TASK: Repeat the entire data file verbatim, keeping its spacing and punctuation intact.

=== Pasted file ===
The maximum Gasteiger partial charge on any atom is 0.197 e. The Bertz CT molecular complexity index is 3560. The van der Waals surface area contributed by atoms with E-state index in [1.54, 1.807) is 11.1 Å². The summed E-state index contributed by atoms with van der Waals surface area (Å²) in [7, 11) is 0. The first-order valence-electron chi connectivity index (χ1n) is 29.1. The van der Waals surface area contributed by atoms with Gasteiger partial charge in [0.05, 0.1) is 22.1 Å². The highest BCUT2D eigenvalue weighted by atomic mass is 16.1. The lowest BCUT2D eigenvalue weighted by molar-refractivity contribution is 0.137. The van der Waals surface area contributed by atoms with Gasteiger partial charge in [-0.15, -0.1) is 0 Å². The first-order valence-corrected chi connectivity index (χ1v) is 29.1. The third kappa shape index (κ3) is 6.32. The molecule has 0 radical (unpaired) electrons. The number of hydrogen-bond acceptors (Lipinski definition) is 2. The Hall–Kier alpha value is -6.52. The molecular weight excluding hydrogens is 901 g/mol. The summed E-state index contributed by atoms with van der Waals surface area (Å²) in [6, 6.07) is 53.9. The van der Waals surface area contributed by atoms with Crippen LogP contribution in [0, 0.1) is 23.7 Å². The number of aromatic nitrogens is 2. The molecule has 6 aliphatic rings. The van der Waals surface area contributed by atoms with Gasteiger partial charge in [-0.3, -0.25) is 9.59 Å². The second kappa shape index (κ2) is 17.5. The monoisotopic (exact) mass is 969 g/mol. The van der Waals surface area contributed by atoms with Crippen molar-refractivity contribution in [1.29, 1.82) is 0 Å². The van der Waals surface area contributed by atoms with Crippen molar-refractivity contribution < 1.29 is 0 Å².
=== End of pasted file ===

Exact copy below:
The maximum Gasteiger partial charge on any atom is 0.197 e. The Bertz CT molecular complexity index is 3560. The van der Waals surface area contributed by atoms with E-state index in [1.54, 1.807) is 11.1 Å². The summed E-state index contributed by atoms with van der Waals surface area (Å²) in [7, 11) is 0. The first-order valence-electron chi connectivity index (χ1n) is 29.1. The van der Waals surface area contributed by atoms with Gasteiger partial charge in [0.05, 0.1) is 22.1 Å². The highest BCUT2D eigenvalue weighted by atomic mass is 16.1. The lowest BCUT2D eigenvalue weighted by molar-refractivity contribution is 0.137. The van der Waals surface area contributed by atoms with Gasteiger partial charge in [-0.15, -0.1) is 0 Å². The first-order valence-corrected chi connectivity index (χ1v) is 29.1. The third kappa shape index (κ3) is 6.32. The molecule has 0 radical (unpaired) electrons. The number of hydrogen-bond acceptors (Lipinski definition) is 2. The Hall–Kier alpha value is -6.52. The molecular weight excluding hydrogens is 901 g/mol. The summed E-state index contributed by atoms with van der Waals surface area (Å²) in [6, 6.07) is 53.9. The van der Waals surface area contributed by atoms with Crippen LogP contribution in [0, 0.1) is 23.7 Å². The number of aromatic nitrogens is 2. The molecule has 6 aliphatic rings. The van der Waals surface area contributed by atoms with Gasteiger partial charge in [-0.3, -0.25) is 9.59 Å². The second kappa shape index (κ2) is 17.5. The monoisotopic (exact) mass is 969 g/mol. The van der Waals surface area contributed by atoms with Crippen molar-refractivity contribution in [1.29, 1.82) is 0 Å². The van der Waals surface area contributed by atoms with Crippen molar-refractivity contribution < 1.29 is 0 Å².